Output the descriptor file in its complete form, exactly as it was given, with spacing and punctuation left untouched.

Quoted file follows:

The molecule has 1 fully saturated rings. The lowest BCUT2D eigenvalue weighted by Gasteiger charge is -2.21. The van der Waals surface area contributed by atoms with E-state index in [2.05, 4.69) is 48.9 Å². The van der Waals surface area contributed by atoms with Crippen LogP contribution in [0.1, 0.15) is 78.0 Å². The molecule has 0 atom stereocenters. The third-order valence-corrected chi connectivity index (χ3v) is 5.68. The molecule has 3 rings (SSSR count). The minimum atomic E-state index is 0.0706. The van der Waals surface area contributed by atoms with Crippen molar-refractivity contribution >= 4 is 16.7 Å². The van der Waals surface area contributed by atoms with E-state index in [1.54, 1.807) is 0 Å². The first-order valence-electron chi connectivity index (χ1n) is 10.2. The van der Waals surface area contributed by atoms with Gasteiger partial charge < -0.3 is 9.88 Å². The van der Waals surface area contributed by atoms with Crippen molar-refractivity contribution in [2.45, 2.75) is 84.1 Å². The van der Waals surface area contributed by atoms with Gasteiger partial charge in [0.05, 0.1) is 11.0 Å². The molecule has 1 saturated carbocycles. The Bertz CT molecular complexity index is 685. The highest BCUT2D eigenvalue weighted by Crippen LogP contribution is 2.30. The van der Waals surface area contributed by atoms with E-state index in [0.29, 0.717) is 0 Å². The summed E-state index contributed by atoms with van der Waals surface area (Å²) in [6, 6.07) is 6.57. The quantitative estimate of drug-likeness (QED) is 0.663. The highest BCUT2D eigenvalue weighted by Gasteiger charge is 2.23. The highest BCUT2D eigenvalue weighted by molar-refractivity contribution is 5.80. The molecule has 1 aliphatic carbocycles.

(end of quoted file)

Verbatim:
The molecule has 1 fully saturated rings. The lowest BCUT2D eigenvalue weighted by Gasteiger charge is -2.21. The van der Waals surface area contributed by atoms with E-state index in [2.05, 4.69) is 48.9 Å². The van der Waals surface area contributed by atoms with Crippen LogP contribution in [0.1, 0.15) is 78.0 Å². The molecule has 0 atom stereocenters. The third-order valence-corrected chi connectivity index (χ3v) is 5.68. The molecule has 3 rings (SSSR count). The minimum atomic E-state index is 0.0706. The van der Waals surface area contributed by atoms with Crippen molar-refractivity contribution >= 4 is 16.7 Å². The van der Waals surface area contributed by atoms with E-state index in [1.54, 1.807) is 0 Å². The first-order valence-electron chi connectivity index (χ1n) is 10.2. The van der Waals surface area contributed by atoms with Gasteiger partial charge < -0.3 is 9.88 Å². The van der Waals surface area contributed by atoms with Crippen molar-refractivity contribution in [2.45, 2.75) is 84.1 Å². The van der Waals surface area contributed by atoms with Gasteiger partial charge in [0.05, 0.1) is 11.0 Å². The molecule has 1 saturated carbocycles. The Bertz CT molecular complexity index is 685. The highest BCUT2D eigenvalue weighted by Crippen LogP contribution is 2.30. The van der Waals surface area contributed by atoms with E-state index in [0.29, 0.717) is 0 Å². The summed E-state index contributed by atoms with van der Waals surface area (Å²) in [6, 6.07) is 6.57. The quantitative estimate of drug-likeness (QED) is 0.663. The highest BCUT2D eigenvalue weighted by Gasteiger charge is 2.23. The highest BCUT2D eigenvalue weighted by molar-refractivity contribution is 5.80. The molecule has 1 aliphatic carbocycles.